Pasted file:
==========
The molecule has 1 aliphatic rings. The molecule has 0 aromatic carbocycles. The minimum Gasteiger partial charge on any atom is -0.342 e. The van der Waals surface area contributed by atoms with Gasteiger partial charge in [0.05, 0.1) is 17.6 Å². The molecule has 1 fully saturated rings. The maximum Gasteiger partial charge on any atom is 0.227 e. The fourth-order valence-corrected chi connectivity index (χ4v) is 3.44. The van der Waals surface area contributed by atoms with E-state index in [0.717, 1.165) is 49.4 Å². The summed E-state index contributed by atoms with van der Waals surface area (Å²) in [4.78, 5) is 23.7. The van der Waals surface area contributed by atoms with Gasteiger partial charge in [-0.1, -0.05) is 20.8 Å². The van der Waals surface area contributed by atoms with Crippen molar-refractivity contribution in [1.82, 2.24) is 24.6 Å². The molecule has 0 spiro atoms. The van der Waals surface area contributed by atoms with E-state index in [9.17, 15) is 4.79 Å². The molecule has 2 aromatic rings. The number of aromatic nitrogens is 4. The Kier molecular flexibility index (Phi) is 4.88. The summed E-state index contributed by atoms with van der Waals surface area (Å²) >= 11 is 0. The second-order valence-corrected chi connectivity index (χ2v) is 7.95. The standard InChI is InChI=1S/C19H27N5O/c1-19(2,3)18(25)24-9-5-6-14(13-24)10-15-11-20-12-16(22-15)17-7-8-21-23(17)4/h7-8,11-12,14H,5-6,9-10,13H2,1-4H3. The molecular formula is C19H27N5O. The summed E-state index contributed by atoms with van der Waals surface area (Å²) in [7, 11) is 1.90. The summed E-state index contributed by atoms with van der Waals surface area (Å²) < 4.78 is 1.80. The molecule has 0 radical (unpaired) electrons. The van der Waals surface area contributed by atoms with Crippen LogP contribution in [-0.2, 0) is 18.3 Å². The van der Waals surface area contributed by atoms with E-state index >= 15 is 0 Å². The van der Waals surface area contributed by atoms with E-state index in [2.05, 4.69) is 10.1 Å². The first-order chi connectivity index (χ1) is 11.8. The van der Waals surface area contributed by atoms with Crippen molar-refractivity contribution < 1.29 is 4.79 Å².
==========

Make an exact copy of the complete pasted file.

The molecule has 1 aliphatic rings. The molecule has 0 aromatic carbocycles. The minimum Gasteiger partial charge on any atom is -0.342 e. The van der Waals surface area contributed by atoms with Gasteiger partial charge in [0.05, 0.1) is 17.6 Å². The molecule has 1 fully saturated rings. The maximum Gasteiger partial charge on any atom is 0.227 e. The fourth-order valence-corrected chi connectivity index (χ4v) is 3.44. The van der Waals surface area contributed by atoms with E-state index in [0.717, 1.165) is 49.4 Å². The summed E-state index contributed by atoms with van der Waals surface area (Å²) in [4.78, 5) is 23.7. The van der Waals surface area contributed by atoms with Gasteiger partial charge in [-0.1, -0.05) is 20.8 Å². The van der Waals surface area contributed by atoms with Crippen molar-refractivity contribution in [1.82, 2.24) is 24.6 Å². The molecule has 0 spiro atoms. The van der Waals surface area contributed by atoms with E-state index in [9.17, 15) is 4.79 Å². The molecule has 2 aromatic rings. The number of aromatic nitrogens is 4. The Kier molecular flexibility index (Phi) is 4.88. The summed E-state index contributed by atoms with van der Waals surface area (Å²) >= 11 is 0. The second-order valence-corrected chi connectivity index (χ2v) is 7.95. The standard InChI is InChI=1S/C19H27N5O/c1-19(2,3)18(25)24-9-5-6-14(13-24)10-15-11-20-12-16(22-15)17-7-8-21-23(17)4/h7-8,11-12,14H,5-6,9-10,13H2,1-4H3. The molecular formula is C19H27N5O. The summed E-state index contributed by atoms with van der Waals surface area (Å²) in [7, 11) is 1.90. The summed E-state index contributed by atoms with van der Waals surface area (Å²) < 4.78 is 1.80. The molecule has 0 radical (unpaired) electrons. The van der Waals surface area contributed by atoms with Crippen LogP contribution in [-0.2, 0) is 18.3 Å². The van der Waals surface area contributed by atoms with E-state index >= 15 is 0 Å². The van der Waals surface area contributed by atoms with E-state index in [2.05, 4.69) is 10.1 Å². The first-order chi connectivity index (χ1) is 11.8. The van der Waals surface area contributed by atoms with Crippen molar-refractivity contribution < 1.29 is 4.79 Å².